How to solve the undefined variable/index/offset PHP error

This guide will you how to solve the notice undefined variable, index, or offset error that you are experiencing in PHP. This error is easy to spot in the warning and error message logs. Consequently, you will typically see a descriptive error message like this:

1. Notice: Undefined variable
2. Notice: Undefined index
3. Notice: Undefined offset

Issue description

The notice undefined variable, index, and offset errors are very common in PHP. So, let’s look at some code examples that will output these errors.

Example 1

Here is an example of a code that will output a notice undefined variable error:


echo $name;
//undefined variable ‘age’
echo age;

Notice that the code has an undefined age variable.

Example 2

Next, we have an example of code showing the error notice undefined index error:

$index = 1;
$file = $_POST['file'];

echo $file;
//undefined index ‘file’

Notice that the $_POST array has an undefined “file” index.

Example 3

Finally, we have code showing undefined index and offset error in PHP:

// Declare and initialize an array
// $students = ['June', 'Abdi', 'Moha']
$students = array(
	0 => 'June',
	1 => 'Abdi',
	2 => 'Moha'

// June
echo $students[0];

// ERROR: Undefined offset: 4
echo $students[4];

// ERROR: Undefined index: num
echo $students[num];

Possible causes

Now, let’s look at the possible causes of notice undefined variable, index, and offset errors.

Undefined variable

The undefined variable occurs due to one of the following reasons:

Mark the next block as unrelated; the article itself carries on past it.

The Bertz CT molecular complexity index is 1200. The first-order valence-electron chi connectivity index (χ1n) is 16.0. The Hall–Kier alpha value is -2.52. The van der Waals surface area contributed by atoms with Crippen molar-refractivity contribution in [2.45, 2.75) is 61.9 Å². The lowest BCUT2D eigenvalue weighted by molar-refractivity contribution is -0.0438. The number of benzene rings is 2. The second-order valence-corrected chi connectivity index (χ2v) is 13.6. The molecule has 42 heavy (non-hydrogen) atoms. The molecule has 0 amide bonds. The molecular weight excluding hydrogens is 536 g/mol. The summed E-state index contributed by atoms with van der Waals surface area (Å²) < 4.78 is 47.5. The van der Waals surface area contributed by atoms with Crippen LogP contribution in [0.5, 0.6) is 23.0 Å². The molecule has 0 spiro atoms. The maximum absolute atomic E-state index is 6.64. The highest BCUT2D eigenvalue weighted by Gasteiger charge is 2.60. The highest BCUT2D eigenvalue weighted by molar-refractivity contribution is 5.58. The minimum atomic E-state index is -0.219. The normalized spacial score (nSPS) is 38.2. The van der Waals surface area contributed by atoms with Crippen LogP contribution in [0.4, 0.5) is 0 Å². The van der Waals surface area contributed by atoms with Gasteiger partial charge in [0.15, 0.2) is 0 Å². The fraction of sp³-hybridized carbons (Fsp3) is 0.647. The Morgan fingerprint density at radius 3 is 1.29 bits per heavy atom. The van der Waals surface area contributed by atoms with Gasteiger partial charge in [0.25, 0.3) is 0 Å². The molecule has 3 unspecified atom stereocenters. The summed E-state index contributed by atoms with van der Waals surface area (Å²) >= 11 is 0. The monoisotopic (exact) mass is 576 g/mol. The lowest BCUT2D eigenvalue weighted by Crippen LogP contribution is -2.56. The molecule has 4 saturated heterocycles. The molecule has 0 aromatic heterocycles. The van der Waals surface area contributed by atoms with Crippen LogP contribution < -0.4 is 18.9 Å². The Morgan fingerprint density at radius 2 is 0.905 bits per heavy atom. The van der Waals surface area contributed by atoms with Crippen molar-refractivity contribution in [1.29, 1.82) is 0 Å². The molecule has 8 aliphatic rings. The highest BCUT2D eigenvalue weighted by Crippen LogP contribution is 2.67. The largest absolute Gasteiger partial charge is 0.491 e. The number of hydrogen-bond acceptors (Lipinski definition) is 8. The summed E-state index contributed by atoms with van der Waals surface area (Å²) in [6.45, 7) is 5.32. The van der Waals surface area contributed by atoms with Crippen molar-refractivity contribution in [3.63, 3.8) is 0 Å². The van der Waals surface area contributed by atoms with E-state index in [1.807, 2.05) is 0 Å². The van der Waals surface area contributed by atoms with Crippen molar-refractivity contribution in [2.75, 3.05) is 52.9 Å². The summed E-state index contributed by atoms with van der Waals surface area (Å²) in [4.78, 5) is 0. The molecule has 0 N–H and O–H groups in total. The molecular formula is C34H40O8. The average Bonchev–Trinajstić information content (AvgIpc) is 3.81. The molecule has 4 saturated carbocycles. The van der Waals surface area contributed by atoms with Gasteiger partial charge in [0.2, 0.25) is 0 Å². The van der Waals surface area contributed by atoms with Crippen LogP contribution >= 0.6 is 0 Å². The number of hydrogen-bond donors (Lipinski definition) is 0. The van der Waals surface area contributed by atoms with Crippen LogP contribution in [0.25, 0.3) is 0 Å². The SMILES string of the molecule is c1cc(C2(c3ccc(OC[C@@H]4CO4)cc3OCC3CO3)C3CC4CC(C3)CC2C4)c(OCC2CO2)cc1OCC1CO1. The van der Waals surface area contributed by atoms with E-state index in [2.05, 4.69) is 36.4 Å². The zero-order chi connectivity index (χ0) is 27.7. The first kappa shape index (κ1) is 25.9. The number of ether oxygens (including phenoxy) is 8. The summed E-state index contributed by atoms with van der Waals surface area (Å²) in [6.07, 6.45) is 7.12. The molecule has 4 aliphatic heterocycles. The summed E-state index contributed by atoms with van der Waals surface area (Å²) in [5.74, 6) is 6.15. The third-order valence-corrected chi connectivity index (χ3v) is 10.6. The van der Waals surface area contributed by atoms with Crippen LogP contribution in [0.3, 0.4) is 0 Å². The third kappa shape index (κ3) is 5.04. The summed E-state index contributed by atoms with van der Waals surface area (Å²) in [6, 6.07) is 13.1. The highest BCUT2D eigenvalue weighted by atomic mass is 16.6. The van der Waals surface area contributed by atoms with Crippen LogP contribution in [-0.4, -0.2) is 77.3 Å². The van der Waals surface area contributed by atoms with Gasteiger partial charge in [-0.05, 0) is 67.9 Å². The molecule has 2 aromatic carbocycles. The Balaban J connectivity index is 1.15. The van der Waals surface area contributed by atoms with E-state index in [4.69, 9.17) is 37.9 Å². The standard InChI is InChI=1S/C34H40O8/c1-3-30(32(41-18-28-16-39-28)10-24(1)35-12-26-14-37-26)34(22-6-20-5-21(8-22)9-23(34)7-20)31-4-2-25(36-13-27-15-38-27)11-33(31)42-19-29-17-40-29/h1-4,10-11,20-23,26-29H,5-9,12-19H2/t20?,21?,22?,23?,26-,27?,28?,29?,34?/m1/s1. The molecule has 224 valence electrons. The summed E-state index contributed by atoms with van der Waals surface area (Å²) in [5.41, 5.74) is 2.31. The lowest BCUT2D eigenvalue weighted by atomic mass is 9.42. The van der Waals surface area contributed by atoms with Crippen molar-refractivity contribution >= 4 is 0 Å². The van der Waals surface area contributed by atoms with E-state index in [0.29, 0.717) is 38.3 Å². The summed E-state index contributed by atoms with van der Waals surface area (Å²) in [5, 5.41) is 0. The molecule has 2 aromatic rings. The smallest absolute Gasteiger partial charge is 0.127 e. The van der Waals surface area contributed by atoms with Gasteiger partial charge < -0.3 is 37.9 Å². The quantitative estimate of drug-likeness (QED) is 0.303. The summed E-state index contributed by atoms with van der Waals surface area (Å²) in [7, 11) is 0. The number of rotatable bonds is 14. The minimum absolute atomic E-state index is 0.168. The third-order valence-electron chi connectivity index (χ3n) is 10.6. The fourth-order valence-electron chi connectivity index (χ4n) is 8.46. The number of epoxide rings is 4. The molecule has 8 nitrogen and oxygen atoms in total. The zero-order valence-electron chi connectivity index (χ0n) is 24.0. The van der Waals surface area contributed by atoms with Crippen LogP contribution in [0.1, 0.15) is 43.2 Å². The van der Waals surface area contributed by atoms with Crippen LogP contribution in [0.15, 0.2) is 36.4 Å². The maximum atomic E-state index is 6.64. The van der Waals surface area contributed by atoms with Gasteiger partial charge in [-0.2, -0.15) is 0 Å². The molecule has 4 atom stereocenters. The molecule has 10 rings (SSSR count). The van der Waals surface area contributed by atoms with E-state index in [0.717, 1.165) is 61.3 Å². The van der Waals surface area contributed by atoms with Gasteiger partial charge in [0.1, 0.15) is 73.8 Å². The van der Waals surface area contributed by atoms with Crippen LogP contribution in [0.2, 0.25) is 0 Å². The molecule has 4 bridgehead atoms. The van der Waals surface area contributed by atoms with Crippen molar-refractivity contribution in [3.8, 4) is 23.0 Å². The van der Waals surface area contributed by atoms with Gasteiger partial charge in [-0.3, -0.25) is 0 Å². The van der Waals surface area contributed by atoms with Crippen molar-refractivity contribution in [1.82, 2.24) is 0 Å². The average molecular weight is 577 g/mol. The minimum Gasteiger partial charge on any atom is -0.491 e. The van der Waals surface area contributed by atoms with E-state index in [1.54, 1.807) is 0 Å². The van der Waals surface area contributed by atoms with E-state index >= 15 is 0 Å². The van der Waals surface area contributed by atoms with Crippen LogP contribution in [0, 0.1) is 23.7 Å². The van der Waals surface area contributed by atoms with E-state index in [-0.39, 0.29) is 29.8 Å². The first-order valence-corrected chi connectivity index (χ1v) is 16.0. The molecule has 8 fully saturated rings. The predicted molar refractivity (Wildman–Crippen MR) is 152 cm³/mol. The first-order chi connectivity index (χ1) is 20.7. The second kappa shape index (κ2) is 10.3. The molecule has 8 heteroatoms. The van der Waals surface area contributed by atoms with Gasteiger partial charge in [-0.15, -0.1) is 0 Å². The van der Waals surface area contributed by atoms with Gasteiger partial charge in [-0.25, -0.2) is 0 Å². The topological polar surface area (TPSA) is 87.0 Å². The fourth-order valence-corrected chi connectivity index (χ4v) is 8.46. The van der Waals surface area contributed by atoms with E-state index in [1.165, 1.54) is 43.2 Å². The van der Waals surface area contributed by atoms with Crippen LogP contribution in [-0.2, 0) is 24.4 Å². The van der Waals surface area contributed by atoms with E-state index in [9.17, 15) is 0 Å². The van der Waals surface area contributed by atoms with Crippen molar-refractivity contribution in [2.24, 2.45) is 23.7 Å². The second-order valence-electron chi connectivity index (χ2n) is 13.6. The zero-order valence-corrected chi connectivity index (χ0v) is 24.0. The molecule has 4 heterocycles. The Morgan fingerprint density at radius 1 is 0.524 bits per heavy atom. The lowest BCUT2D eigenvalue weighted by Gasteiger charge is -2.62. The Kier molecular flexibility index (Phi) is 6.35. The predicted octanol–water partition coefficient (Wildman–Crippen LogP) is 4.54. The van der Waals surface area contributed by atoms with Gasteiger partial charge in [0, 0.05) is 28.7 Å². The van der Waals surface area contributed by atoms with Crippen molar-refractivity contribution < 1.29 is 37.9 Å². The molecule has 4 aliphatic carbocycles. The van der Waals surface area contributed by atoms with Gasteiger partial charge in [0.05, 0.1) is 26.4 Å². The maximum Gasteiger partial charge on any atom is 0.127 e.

• When you try to access an undefined variable in PHP.
  • Spelling mistakes: For example, if you define a variable $student but type in $students. These are two different variables that cannot be used interchangeably.
  • Not following the variable declaration rules in PHP.

Undefined offset

This error mostly appears when an offset does not appear in an array-like in our example 3 above.

Undefined index

This notice error mostly appears when you are trying to process variables not sent by a form.

For example, if you save a posted value using the following code:

$user_email = $_POST[‘user_email’];

The index error will not appear while submitting the form because $user_email can hold an empty string. However, when you access the page directly using an URL, PHP will display a ‘Notice Undefined Index’ error.

Possible solutions

Let’s discuss possible solutions for the undefined variable, index, and offset notice errors:

Follow all the variable declaration rules and classification

When you get an “undefined Variable” error message, you first need to define all variables.

In our example, we have defined both $name and $age to avoid the error. Next, check if your variables have spelling mistakes and correct them.

Note that variables are case-sensitive. Super global variables such as $_POST, $_GET, or $_SESSION should be uppercase.

Here are the rules to follow when declaring variables.

Variable declaration rules:

  • Each variable must start with a $ sign.
  • Ensure there is no space in the variable name.
  • The first letter should be derived from a-z, A-Z, or underscore _.